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Beauty Queen Defamation
In mid-December 2012, a beauty queen who claimed on Facebook that 2012′s Miss USA contest was fixed was ordered by an arbitrator to pay the pageant organization $5 million for defamation.
The arbitrator ruled the comments on Facebook and NBC’s “Today” from Sheena Monnin, Miss Pennsylvania USA, were false, harmful and malicious, and led to the loss of a sponsor for the organization’s 2013 pageant worth $5 million. Monnin had claimed the five finalists had been chosen before the pageant’s live telecast.
The common law defamation elements require the plaintiff to show (1) the defendant’s defamatory language, (2) of or concerning the plaintiff, (3) is published to a third party who understands its defamatory nature, and (4) damages the plaintiff’s reputation.
According to NewsChannel5.com, Theodore Katz, the arbitrator, stated Monnin had two motives: “She was a disgruntled contestant who failed to make it past the preliminary competition” and she rejected the pageant’s decision to have transgender contestants. The arbitrator wrote the way the contest is judged “precludes any reasonable possibility that the judging was rigged.”
Language that diminishes respect, esteem, or goodwill toward a plaintiff, or deters others from associating with a plaintiff, is defamatory. An opinion is actionable if the defendant implies a factual basis for that opinion.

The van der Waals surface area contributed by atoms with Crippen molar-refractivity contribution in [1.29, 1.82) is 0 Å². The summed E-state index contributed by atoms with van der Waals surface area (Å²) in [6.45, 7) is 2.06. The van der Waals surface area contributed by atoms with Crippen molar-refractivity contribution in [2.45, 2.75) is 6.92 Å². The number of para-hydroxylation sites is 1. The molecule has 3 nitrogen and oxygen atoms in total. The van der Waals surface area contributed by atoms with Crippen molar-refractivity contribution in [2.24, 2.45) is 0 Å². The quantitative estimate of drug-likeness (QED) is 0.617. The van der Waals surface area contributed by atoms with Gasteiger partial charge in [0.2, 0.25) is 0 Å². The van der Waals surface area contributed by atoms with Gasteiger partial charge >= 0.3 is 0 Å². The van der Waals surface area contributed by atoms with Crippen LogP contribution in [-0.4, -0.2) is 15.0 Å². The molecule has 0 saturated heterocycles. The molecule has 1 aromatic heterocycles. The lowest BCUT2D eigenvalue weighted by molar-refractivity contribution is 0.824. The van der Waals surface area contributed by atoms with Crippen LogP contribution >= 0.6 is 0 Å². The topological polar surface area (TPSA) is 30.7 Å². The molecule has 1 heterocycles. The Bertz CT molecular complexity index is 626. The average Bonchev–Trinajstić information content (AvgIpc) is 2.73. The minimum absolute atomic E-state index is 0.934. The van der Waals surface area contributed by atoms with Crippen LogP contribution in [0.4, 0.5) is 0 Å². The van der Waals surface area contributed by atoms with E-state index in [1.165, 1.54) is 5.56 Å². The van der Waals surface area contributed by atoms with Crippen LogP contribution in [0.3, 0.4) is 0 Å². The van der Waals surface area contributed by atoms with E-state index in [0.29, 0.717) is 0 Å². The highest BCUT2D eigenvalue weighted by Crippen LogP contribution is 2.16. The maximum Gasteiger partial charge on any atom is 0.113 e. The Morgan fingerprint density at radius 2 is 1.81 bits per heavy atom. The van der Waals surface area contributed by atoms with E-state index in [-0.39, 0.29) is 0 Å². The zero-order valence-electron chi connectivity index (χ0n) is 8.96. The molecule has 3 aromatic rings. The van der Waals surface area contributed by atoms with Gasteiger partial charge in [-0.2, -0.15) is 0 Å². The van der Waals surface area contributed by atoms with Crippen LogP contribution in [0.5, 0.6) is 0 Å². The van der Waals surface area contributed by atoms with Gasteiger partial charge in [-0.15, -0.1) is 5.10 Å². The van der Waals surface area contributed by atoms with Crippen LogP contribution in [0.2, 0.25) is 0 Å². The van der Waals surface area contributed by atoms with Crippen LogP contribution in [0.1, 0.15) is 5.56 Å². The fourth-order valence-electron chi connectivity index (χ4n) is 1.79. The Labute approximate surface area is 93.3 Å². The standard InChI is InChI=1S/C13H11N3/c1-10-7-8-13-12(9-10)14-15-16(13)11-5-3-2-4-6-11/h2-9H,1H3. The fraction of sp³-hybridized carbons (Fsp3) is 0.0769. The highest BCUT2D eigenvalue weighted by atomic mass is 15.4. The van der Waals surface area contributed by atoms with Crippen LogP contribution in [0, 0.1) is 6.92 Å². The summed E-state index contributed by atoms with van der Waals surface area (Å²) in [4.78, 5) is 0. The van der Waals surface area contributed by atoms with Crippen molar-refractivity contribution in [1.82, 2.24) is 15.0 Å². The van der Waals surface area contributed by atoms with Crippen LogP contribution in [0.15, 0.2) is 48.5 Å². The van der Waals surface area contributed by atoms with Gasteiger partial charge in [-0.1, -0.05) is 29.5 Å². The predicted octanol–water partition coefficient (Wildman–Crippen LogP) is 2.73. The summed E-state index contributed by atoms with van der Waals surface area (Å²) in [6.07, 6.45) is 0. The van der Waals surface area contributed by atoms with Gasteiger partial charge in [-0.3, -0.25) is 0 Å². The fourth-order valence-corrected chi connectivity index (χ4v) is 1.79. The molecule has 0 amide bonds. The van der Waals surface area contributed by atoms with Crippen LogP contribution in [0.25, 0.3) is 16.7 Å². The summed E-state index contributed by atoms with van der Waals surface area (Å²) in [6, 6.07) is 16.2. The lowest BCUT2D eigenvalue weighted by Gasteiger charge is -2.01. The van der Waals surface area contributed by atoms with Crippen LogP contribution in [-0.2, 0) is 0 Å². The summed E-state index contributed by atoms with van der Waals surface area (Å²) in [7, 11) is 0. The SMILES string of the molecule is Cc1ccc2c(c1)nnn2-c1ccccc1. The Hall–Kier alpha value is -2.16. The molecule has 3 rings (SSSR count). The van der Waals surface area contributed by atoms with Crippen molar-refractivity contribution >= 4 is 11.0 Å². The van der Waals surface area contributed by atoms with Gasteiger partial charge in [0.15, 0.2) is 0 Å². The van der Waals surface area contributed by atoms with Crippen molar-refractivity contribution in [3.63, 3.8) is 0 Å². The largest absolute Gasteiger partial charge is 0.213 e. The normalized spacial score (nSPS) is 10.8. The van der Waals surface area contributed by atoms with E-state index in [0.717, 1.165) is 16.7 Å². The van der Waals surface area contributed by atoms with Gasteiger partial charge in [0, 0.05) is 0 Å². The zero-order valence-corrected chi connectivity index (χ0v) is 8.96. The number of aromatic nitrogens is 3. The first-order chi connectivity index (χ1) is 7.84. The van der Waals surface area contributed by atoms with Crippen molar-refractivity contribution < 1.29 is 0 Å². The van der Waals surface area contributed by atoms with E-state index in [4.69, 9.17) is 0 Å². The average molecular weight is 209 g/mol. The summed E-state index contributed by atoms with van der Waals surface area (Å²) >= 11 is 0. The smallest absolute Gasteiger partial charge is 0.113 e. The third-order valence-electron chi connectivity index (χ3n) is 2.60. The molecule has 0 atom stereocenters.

Monnin made her comments orally and in writing. In a slander action, special damages must be proven, unless a defamatory statement is slander per se, relating to (1) abilities in a profession, business, or trade, (2) a loathsome disease, (3) a woman’s unchaste behavior, or (4) guilt in a crime of moral turpitude. There are no requirements to prove special damages, and special damages are presumed when defamation involves libel (written statements). Special damages are awarded for economic loss due to defamation. Radio programs are treated as libels if sufficiently permanent, premeditated, and broadly disseminated.
The contestant, from Cranberry, PA, resigned her state title when the Miss USA pageant was over. Monnin consented to arbitration on any disputes when she became a Miss USA contestant. However, the arbitrator wrote in his decision that Monnin and her lawyer did not participate in proceedings. Monnin and her lawyer claimed they were not required to participate.
Under common law, defamatory statements are presumed false, and the defendant must assert truth as a defense. Under the First Amendment to the U.S. Constitution, plaintiff must prove fault on the part of the defendant for matters of public concern.
The person who won the Miss USA pageant, twenty-year-old Olivia Culpo, went on to win the Miss Universe pageant. She is a Boston University sophomore and represented Rhode Island in the Miss USA pageant. An American had not won the Miss Universe pageant since 1997. She beat 88 competitors.
With Culpo becoming Miss Universe, Miss Maryland Nana Meriwether becomes the new Miss USA.